Wednesday, January 14, 2015


 The agility, skill, patience and beauty of a seine fisher working a craggy point on Kawelia Bay on Oahu's north shore. 

   Minutes would pass with barely a discernible motion while the eyes were tracing the game.

     I watched, transfixed for a couple of hours of this ballet like action which resulted in several captured fish.

   I sadly note the passing of David Odell, a California friend and one of the true gentlemen of this age.  David was an intellect with a range as wide as his worldly travels. Though journalism and documentary work puts one in a league of travel and world travelers, David and his beloved Betty were the two most widely traveled people anywhere, certainly that I've met There are few places they have not been.  
   David was also a wise counsel and a true peacemaker. His skill and grace served him well and made him a perfect member of boards and there were many he served.
    David and Betty were in Bali when he collapsed. 
    In December of 2012 I posted about David's decision to retire from active tennis.  Here is a reprint.

First Published December 21, 2012
     An era came to a sad but noble end today. I think of it as a ghost of Christmas future.  
     A tennis partner quietly announced at the net as we were shaking hands at the conclusion of a match, that he would no longer be playing. David said he could not trust his balance anymore and he didn't want to take another fall, as he has twice this year.  David is an octogenarian.
     I didn't play tennis until we moved to Cambria.  My court sport in Indiana was basketball, but wanting to stay in shape I began as a late aged neophyte on the tennis court. It took months of some awful play before I was worthy of joining into a foursome.  David, Phil and Janos were the first group to ask me to sub from time to time.  They were also the first group to ask me to join as a permanent player.
     I play three days a week in three different foursomes now, but the Friday morning 9AM foursome on Court 1 was the "mother's milk" of my tennis play.  David, Phil and Janos allowed me to learn and grow and they are a delightful group of guys. After our play, we always end up at Lilly's coffee deck for wide ranging conversations and a good dose of friendship.
      David and I were often partners and there would be times he wore a frustration at what had departed his game. But there were also those times when his wicked cross court shot, or a hard hit liner would do the job and was evidence of a man who had great game.  He particularly enjoyed, as I did as well, when we would rally back from being down and win the match. We both would leave the court with more spring in our step.  He remained a competitor though he knew his days of being an excellent player were history. He loved the game and he continued to play.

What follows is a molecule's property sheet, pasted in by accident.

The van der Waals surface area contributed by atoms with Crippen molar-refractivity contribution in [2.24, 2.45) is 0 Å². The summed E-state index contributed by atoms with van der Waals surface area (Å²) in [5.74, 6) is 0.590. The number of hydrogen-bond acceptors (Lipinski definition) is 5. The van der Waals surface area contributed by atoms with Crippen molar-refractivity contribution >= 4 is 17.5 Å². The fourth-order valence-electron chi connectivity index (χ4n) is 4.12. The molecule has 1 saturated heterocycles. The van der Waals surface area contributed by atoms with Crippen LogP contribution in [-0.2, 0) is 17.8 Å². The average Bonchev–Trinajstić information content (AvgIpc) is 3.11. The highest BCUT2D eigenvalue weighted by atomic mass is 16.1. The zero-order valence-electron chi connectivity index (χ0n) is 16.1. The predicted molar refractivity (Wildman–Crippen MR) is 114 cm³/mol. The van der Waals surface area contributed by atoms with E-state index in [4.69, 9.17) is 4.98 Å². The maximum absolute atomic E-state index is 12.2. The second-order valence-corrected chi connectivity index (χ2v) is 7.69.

David was also the picture of a gentlemen competitor at all times.  He evinced a great sportsmanship and integrity.  He is also a true gentlemen in every other regard.  A class act if ever there was one.  As well traveled as anyone I've met, even among other globe trotting journalists, David is a great joy in social settings.  We hope he will continue to join us for our post match coffee.
      Our buddy Phil has been on medical leave of recent, though his love for the game is pushing him to get back on the court as well.  In my few years of play I have come to know that love of the game and can understand how tough it must be to hang it up.  David will now take up lawn bowling, of which there is a tough league in Cambria.  And he may join the ping pong matches.
      I am indebted to Janos, Phil and David.  I will miss David's enthusiastic narratives and droll humor as we play. And I hope at some distant match, holiday season or other wise, I can leave the game with the same class and gentlemanly style as David.
      And for the record David's quick returns and well aimed shots earned us several points today.

      Goodbye friend!

      See you down the trail.


  1. Sorry to hear about your friend David.

    Nice study of the fisherman/woman (?)

  2. Thanks.
    As to your question-I'm not sure. I was a distance away and observing through the lens. I enhanced a couple of exposures, magnified them and removed shadows and could be convinced both ways. Unable to determine, I remain neutral and simply present her/him in their skillful poses.

  3. So sad to hear of David's passing, but at least it was in a place he and Betty loved. When I first came to Cambria, David and Phil Allen were in a man-short foursome. They asked me to join them on Wednesday mornings, and I had several years of pleasure playing and laughing with them on Court #1, followed by coffee at Lily's "doing what we do best." David was a fine man with a fine mind and great wit. I'll light a candle for him.

  4. David was a gentleman and a great tennis partner. He will be missed by many I am sure!!!!!!!!!